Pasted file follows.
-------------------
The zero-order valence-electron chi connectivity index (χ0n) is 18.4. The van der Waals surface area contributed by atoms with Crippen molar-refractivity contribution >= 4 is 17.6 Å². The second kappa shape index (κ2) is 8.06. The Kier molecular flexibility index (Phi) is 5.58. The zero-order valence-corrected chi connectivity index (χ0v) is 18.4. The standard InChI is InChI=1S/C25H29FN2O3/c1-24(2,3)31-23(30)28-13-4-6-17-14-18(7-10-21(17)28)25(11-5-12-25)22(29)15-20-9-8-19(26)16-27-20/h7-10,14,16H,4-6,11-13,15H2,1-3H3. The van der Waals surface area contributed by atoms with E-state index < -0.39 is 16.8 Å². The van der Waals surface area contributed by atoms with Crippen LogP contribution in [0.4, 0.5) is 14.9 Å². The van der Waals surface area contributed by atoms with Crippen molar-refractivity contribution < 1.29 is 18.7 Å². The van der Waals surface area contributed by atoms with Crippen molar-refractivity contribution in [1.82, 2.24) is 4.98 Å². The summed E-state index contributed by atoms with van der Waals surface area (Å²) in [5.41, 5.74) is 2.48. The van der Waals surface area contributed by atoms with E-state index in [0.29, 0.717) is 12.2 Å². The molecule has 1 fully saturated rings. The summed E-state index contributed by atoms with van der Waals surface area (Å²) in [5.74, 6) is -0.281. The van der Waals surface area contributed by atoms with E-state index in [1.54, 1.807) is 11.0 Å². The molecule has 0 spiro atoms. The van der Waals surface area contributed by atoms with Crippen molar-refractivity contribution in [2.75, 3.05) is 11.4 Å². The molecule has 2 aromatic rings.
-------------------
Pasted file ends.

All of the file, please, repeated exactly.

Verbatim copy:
The zero-order valence-electron chi connectivity index (χ0n) is 18.4. The van der Waals surface area contributed by atoms with Crippen molar-refractivity contribution >= 4 is 17.6 Å². The second kappa shape index (κ2) is 8.06. The Kier molecular flexibility index (Phi) is 5.58. The zero-order valence-corrected chi connectivity index (χ0v) is 18.4. The standard InChI is InChI=1S/C25H29FN2O3/c1-24(2,3)31-23(30)28-13-4-6-17-14-18(7-10-21(17)28)25(11-5-12-25)22(29)15-20-9-8-19(26)16-27-20/h7-10,14,16H,4-6,11-13,15H2,1-3H3. The van der Waals surface area contributed by atoms with E-state index < -0.39 is 16.8 Å². The van der Waals surface area contributed by atoms with Crippen LogP contribution in [0.4, 0.5) is 14.9 Å². The van der Waals surface area contributed by atoms with Crippen molar-refractivity contribution < 1.29 is 18.7 Å². The van der Waals surface area contributed by atoms with Crippen molar-refractivity contribution in [1.82, 2.24) is 4.98 Å². The summed E-state index contributed by atoms with van der Waals surface area (Å²) in [5.41, 5.74) is 2.48. The van der Waals surface area contributed by atoms with E-state index in [0.29, 0.717) is 12.2 Å². The molecule has 1 fully saturated rings. The summed E-state index contributed by atoms with van der Waals surface area (Å²) in [5.74, 6) is -0.281. The van der Waals surface area contributed by atoms with E-state index in [1.54, 1.807) is 11.0 Å². The molecule has 0 spiro atoms. The van der Waals surface area contributed by atoms with Crippen molar-refractivity contribution in [2.75, 3.05) is 11.4 Å². The molecule has 2 aromatic rings.